- A collection of Python variables, functions and objects, all stored
in a file
- We’ll define the notion of an object soon, but strings, ints and
floats are all (built-in) objects.
- Modules allow code to be shared across many different programs.
- Before we can use a module, we need to import it:
::
>>> import module_name
- Importing makes the functions in the module available for use.
- Python has many, many modules to accomplish many different tasks,
ranging from manipulating images to accessing Twitter feeds.
The Math Module
---------------
- An important example is the :mod:`math` module:
::
>>> import math
>>> math.sqrt(5)
2.2360679774997898
>>> math.trunc(4.5)
4
>>> math.ceil(4.5)
5.0
>>> math.log(1024,2)
10.0
>>> math.pi
3.1415926535897931
- We can get an explanation of what functions and variables are
provided in a module using the ``help`` function
::
>>> import math
>>> help(math)
- We will work through an number of examples of using the :mod:`math`
module in class.
Exercise Set 1
---------------
- Open Wing IDE, and create a new file.
- Cut and paste the temperature conversion code into a file. Save it in a file called ``temperature.py``.
- In the python shell, try the following commands:
>>> import temperature
>>> help(temperature)
>>> help(temperature.to_celcius)
>>> temperature.zero_fahrenheit
>>> temperature.to_celcius(-10)
>>> temperature.to_fahrenheit(10)
- What is the difference between the math module and our program for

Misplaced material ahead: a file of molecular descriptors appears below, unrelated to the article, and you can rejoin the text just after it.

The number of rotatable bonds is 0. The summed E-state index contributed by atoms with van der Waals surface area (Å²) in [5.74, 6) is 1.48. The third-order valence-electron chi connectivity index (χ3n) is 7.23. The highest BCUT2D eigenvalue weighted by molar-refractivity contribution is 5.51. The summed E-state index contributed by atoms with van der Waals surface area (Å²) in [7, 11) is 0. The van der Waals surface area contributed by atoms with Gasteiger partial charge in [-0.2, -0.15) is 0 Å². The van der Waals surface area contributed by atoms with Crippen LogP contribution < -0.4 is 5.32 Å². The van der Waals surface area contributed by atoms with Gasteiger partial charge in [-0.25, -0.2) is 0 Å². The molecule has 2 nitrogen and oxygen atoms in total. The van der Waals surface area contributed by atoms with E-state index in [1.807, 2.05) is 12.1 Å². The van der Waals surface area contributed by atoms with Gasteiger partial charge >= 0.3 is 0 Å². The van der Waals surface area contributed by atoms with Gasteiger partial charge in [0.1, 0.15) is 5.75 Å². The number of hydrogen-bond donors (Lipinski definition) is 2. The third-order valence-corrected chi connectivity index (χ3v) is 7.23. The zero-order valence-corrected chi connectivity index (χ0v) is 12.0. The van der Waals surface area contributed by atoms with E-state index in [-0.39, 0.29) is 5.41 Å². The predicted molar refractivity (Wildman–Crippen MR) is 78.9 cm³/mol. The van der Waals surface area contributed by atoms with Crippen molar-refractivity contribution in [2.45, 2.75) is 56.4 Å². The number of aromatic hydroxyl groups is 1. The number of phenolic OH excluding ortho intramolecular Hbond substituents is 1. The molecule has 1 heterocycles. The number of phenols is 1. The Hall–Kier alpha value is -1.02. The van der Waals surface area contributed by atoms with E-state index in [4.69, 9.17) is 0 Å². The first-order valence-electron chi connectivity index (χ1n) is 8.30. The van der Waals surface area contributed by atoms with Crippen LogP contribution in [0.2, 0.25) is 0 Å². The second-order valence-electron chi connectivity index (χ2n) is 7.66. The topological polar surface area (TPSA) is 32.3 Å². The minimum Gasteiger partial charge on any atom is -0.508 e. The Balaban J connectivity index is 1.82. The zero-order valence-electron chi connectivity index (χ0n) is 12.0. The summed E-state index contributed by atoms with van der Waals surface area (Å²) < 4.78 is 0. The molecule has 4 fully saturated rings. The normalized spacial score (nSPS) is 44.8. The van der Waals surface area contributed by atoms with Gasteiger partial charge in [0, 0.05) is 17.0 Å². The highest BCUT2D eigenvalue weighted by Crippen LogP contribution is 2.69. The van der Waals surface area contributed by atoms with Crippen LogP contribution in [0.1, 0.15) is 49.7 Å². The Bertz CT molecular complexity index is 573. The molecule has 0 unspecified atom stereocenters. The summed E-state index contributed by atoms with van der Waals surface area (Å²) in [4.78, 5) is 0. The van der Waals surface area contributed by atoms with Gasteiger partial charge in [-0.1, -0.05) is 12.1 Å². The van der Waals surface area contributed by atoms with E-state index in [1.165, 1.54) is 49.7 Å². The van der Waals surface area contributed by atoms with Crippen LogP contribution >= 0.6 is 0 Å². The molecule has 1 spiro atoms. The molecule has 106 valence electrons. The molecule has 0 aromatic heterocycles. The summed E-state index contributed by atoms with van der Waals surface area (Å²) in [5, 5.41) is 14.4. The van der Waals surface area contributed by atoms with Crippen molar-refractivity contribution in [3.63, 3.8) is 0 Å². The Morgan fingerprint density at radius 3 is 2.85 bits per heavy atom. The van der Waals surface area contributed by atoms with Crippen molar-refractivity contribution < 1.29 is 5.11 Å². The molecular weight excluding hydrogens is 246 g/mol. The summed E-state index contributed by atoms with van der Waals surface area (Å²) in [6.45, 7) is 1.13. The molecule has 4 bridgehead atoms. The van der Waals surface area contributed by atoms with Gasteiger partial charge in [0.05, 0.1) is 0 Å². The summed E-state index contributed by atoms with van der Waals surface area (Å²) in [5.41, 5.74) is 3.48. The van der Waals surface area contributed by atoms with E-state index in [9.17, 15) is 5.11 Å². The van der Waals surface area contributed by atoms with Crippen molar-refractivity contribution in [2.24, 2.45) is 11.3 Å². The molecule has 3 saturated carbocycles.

temperature conversion?
Modules and Comments
--------------------
- We see that all our comments become a documentation for our modules.
- Top comments are for the whole module, and the first comment after
function definition is the function documentation.
- All the functions in class notes are documented in the same way to make
it easy for you to understand and reuse them.
- Your modules may also use other modules.
- Make sure you put functions that share a common purpose into a
single file.
Different Ways of Importing
---------------------------
- We can import only a selection of functions and variables:
::
>>> from math import sqrt,pi
>>> pi
3.141592653589793
>>> sqrt(4)
2.0
- Or we can give a new name to the module within our program:
::
>>> import math as m
>>> m.pi
3.141592653589793
>>> m.sqrt(4)
2.0
- Both of these methods helps us distinguish between the function
``sqrt`` and the data ``pi`` defined in the math module from a
function with the same name (if we had one) in our program.
- We can also do this (which is NOT recommended!):
::
>>> from math import *
Now, there is no name difference between the math module functions
and ours. It is dangerous, better avoid it.
Built-In Modules
----------------
- Type
::
>>> help(__builtins__)
to see all of the modules Python has built-in. These do not need to
be imported.
- We can get help on any number of these. We’ll start with ``int``,
``float`` and, especially, ``str``.
- These are our first (of many) Python “objects”
Objects and Methods
-------------------
- All variables in Python are objects.
- Objects are abstractions:
- They have a specific organization and structure to the data they
store.
- They have operations/functions — we call them **methods** —
applied to access and manipulate this data. specific to them.
- We know two object types already: ``int`` and ``float``. Let us try
the following:
>>> radius = 10
>>> help(radius)
- You can see now all the oeprations allowed on integers. There are
multiple ways to call them.
You can always find out about different types of objects this way.
Try the same with a float.
Exercise Set 2
----------------
#. Write a Python module that computes the area of a circle. Your
module should use the math module. Remember, the formula is